Ice Age Therianthropes
17 x 11 x 11 inches
Synthetic clay, texture gel, Strathmore 400 drawing paper, glue, acrylic paint
Therianthropes are mythological beings, humans that have the ability to shape shift into animals. The lion person on the right of the piece is based on a statue found in Germany estimated to be 32,000–40,000 years old and currently the oldest known uncontested piece of figurative art. There is disagreement as to whether the original lion person figure is male or female. Interestingly, the leading male expert has determined that the figure is male and the leading female expert has determined that it’s female. Personally, after my study of the photographs of the piece, I’m leaning toward the minority opinion that the lion person was intended to be female.
The other figures in the piece are based on cave wall drawings in France. The bird man, along with his bird companion on a stick, is dated at around 17,300 years ago. The bird man was most likely intended to be laying down in the original drawing, perhaps dead or in a shamanic trance. I stood him up for design purposes.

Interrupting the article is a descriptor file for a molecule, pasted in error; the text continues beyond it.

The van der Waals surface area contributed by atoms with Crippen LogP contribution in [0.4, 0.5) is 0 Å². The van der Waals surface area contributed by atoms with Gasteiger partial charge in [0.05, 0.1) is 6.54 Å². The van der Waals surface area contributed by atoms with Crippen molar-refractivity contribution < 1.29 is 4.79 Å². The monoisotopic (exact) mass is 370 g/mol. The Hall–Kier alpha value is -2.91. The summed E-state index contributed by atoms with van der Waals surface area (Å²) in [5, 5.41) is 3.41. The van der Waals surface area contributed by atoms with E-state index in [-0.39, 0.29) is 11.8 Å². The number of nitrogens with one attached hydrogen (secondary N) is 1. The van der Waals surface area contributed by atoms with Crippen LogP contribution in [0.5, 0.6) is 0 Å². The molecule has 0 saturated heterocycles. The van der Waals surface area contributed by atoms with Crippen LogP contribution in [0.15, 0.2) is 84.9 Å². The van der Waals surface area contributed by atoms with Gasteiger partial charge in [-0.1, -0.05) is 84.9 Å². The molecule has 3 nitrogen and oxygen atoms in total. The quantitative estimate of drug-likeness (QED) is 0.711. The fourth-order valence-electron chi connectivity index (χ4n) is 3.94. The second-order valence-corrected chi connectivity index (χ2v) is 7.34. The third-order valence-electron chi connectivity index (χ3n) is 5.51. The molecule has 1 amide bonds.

The deer etc. man is dated at around 13,000 years ago.
The original drawing of the figure was particularly well thought out. For example, there appears to be light and shade on the beard, delineating its shape very precisely. The 3-dimensionality of the figure was so well rendered that I had very little extrapolation to do, I would not be surprised if the artist who drew him was also a sculptor. The people in the Ice Age were much more sophisticated than we seem to want to think.